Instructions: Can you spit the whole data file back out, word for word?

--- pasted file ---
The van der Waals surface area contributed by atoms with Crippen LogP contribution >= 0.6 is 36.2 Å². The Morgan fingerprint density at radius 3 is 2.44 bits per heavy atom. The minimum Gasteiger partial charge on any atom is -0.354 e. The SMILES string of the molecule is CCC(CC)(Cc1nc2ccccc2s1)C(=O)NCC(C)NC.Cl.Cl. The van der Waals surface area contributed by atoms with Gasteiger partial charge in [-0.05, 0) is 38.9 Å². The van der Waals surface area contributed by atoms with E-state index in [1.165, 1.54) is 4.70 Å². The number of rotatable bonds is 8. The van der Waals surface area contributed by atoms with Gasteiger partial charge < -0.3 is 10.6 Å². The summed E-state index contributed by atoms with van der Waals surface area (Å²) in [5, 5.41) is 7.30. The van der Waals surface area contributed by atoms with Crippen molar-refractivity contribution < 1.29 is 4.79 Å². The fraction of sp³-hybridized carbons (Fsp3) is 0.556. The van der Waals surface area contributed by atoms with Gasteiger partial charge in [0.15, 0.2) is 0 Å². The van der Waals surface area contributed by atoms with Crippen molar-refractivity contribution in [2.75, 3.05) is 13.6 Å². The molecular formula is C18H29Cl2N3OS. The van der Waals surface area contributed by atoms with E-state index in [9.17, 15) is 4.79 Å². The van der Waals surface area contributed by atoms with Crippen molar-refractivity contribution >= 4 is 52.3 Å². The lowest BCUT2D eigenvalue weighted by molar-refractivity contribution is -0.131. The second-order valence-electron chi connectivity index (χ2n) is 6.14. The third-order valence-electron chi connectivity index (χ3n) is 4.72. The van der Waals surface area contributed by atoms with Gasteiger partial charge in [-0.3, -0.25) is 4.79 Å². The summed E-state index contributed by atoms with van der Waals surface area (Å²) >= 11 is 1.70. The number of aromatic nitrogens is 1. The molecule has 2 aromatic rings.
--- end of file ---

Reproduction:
The van der Waals surface area contributed by atoms with Crippen LogP contribution >= 0.6 is 36.2 Å². The Morgan fingerprint density at radius 3 is 2.44 bits per heavy atom. The minimum Gasteiger partial charge on any atom is -0.354 e. The SMILES string of the molecule is CCC(CC)(Cc1nc2ccccc2s1)C(=O)NCC(C)NC.Cl.Cl. The van der Waals surface area contributed by atoms with Gasteiger partial charge in [-0.05, 0) is 38.9 Å². The van der Waals surface area contributed by atoms with E-state index in [1.165, 1.54) is 4.70 Å². The number of rotatable bonds is 8. The van der Waals surface area contributed by atoms with Gasteiger partial charge < -0.3 is 10.6 Å². The summed E-state index contributed by atoms with van der Waals surface area (Å²) in [5, 5.41) is 7.30. The van der Waals surface area contributed by atoms with Crippen molar-refractivity contribution < 1.29 is 4.79 Å². The fraction of sp³-hybridized carbons (Fsp3) is 0.556. The van der Waals surface area contributed by atoms with Gasteiger partial charge in [0.15, 0.2) is 0 Å². The van der Waals surface area contributed by atoms with Crippen molar-refractivity contribution in [2.75, 3.05) is 13.6 Å². The molecular formula is C18H29Cl2N3OS. The van der Waals surface area contributed by atoms with E-state index in [9.17, 15) is 4.79 Å². The van der Waals surface area contributed by atoms with Crippen molar-refractivity contribution >= 4 is 52.3 Å². The lowest BCUT2D eigenvalue weighted by molar-refractivity contribution is -0.131. The second-order valence-electron chi connectivity index (χ2n) is 6.14. The third-order valence-electron chi connectivity index (χ3n) is 4.72. The van der Waals surface area contributed by atoms with Gasteiger partial charge in [-0.3, -0.25) is 4.79 Å². The summed E-state index contributed by atoms with van der Waals surface area (Å²) >= 11 is 1.70. The number of aromatic nitrogens is 1. The molecule has 2 aromatic rings.